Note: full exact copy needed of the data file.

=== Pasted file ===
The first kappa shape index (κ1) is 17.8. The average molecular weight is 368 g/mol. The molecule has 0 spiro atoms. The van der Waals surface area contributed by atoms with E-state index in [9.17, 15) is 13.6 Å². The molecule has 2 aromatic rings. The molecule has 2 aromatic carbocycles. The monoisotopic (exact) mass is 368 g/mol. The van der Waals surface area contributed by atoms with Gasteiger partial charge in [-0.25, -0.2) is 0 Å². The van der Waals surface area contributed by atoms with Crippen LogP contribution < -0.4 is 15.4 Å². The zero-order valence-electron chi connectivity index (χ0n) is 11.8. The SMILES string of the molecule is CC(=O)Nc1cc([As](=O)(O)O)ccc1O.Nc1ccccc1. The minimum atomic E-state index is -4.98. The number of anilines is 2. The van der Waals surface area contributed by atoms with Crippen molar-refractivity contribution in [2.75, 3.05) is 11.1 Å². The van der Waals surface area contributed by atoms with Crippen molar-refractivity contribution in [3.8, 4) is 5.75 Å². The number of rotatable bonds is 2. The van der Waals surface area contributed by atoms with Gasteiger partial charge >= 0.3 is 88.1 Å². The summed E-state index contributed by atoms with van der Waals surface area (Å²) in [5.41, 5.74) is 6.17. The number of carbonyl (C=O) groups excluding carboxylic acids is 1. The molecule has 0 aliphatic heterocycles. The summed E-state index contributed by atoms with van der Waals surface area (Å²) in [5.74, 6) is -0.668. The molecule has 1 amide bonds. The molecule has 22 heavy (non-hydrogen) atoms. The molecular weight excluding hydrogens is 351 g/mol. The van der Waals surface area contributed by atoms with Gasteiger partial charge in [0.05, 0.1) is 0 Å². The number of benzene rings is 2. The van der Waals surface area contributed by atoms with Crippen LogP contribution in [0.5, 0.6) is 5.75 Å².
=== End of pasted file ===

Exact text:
The first kappa shape index (κ1) is 17.8. The average molecular weight is 368 g/mol. The molecule has 0 spiro atoms. The van der Waals surface area contributed by atoms with E-state index in [9.17, 15) is 13.6 Å². The molecule has 2 aromatic rings. The molecule has 2 aromatic carbocycles. The monoisotopic (exact) mass is 368 g/mol. The van der Waals surface area contributed by atoms with Gasteiger partial charge in [-0.25, -0.2) is 0 Å². The van der Waals surface area contributed by atoms with Crippen LogP contribution < -0.4 is 15.4 Å². The zero-order valence-electron chi connectivity index (χ0n) is 11.8. The SMILES string of the molecule is CC(=O)Nc1cc([As](=O)(O)O)ccc1O.Nc1ccccc1. The minimum atomic E-state index is -4.98. The number of anilines is 2. The van der Waals surface area contributed by atoms with Crippen molar-refractivity contribution in [2.75, 3.05) is 11.1 Å². The van der Waals surface area contributed by atoms with Crippen molar-refractivity contribution in [3.8, 4) is 5.75 Å². The number of rotatable bonds is 2. The van der Waals surface area contributed by atoms with Gasteiger partial charge >= 0.3 is 88.1 Å². The summed E-state index contributed by atoms with van der Waals surface area (Å²) in [5.41, 5.74) is 6.17. The number of carbonyl (C=O) groups excluding carboxylic acids is 1. The molecule has 0 aliphatic heterocycles. The summed E-state index contributed by atoms with van der Waals surface area (Å²) in [5.74, 6) is -0.668. The molecule has 1 amide bonds. The molecule has 22 heavy (non-hydrogen) atoms. The molecular weight excluding hydrogens is 351 g/mol. The van der Waals surface area contributed by atoms with Gasteiger partial charge in [0.05, 0.1) is 0 Å². The number of benzene rings is 2. The van der Waals surface area contributed by atoms with Crippen LogP contribution in [0.5, 0.6) is 5.75 Å².